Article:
A number of Greenwich residents have come together to clean up paths and open spaces along Blackwall Lane linking Greenwich peninsula and east Greenwich.
Local people have taken it upon themselves to set up the Blackwall Bridge Community Garden project to clear away overgrown areas, and are planning to meet tomorrow (28 March) at 11am to undertake more work.
As long term readers of this site will know, I’ve long argued this area needed a lot more attention from authorities. With millions flowing in from major housing projects in the area, emphasis on improving pedestrian and cycling links have been overlooked. A new hotel is also due to open in the area this summer, and ever more homes are rising either side yet the condition of paths and open spaces does little to encourage active travel.
This action by residents is a great initiative and some areas already look better. It will make the area cleaner and more pleasant in the short term though there are limits to what can be achieved. Mid to long term, money for improved lighting, landscaping, murals, artwork and revamped public spaces cost money and they may be able to secure Greenwich Neighbourhood Funds – which is money that an authority must spend in the vicinity of new developments by law after payment from a developer. There is a set amount that developers must pay Greenwich Council per square metre depending on building type:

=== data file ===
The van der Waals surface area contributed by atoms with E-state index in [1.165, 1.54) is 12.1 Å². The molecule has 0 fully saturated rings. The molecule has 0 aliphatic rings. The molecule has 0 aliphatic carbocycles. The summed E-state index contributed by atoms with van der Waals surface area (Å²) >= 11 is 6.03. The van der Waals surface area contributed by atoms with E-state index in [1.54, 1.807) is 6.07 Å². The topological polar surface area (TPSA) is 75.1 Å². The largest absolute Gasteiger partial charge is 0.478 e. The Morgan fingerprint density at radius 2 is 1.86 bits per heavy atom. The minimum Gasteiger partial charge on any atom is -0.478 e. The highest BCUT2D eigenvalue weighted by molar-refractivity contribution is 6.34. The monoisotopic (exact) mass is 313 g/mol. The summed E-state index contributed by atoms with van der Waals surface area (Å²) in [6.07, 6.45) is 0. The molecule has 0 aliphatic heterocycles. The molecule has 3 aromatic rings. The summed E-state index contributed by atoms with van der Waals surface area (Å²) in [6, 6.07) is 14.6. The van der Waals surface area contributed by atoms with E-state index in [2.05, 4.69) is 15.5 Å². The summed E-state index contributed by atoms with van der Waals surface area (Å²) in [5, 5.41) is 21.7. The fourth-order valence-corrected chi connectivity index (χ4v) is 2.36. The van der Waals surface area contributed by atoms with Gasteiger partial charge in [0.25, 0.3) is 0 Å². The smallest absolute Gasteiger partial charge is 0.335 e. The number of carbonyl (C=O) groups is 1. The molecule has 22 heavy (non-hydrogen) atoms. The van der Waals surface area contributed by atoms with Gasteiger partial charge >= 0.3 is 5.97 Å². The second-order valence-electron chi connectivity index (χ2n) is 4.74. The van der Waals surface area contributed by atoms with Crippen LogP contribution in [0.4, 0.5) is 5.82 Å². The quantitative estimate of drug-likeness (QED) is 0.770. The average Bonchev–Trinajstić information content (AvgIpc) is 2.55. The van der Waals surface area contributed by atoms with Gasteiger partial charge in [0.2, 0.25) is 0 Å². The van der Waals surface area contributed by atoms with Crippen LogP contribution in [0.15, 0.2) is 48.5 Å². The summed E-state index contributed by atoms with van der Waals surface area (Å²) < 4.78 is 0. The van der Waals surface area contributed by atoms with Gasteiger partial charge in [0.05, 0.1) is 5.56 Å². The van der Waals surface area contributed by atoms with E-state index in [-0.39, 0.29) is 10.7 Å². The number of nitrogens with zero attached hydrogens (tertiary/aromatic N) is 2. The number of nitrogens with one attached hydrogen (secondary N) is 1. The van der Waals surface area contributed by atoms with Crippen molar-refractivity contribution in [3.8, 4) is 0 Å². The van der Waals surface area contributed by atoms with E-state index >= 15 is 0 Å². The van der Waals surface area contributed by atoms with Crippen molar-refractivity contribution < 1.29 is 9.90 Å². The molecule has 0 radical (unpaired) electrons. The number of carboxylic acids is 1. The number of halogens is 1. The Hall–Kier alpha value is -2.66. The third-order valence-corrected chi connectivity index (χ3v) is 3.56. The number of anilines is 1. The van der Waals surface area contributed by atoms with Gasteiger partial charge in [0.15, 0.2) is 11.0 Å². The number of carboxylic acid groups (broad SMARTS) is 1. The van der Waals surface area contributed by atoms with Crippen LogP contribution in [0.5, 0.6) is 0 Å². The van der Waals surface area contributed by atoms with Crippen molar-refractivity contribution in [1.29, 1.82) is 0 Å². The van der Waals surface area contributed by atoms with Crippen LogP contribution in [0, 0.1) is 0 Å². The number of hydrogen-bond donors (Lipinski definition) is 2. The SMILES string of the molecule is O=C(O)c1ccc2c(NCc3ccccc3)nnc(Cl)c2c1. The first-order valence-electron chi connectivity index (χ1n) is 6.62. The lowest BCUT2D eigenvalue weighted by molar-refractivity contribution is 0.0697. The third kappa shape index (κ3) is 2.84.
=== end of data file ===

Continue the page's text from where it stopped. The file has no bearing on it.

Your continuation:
There isn’t any shortage of income from many new builds in this area of Greenwich. In addition to the legal requirement to spend 15 per cent, there is the rest (after a set amount is spent on Woolwich Crossrail station) which in the most recent available figures, showed £3,494,119.84 was unspent. Much doesn’t even appear to be allocated.
That leaves the issue of land ownership. This map is about the best I’ve seen as to which area is owned by TfL and which is council controlled:
It’s not the best map but I believe it shows Greenwich control Blackwall Lane including paving. TfL control slip roads from the A102 and greenery between. Based on the map, the red line demarcates control:
So not easy then. It’s certainly not an attractive or welcoming link between areas of major growth. Areas under the flyover are not clear on the map.
There’s obvious scope to improve the area:
So if you want to help get along tomorrow at 11am with a few garden tools. You can find the groups Facebook page here.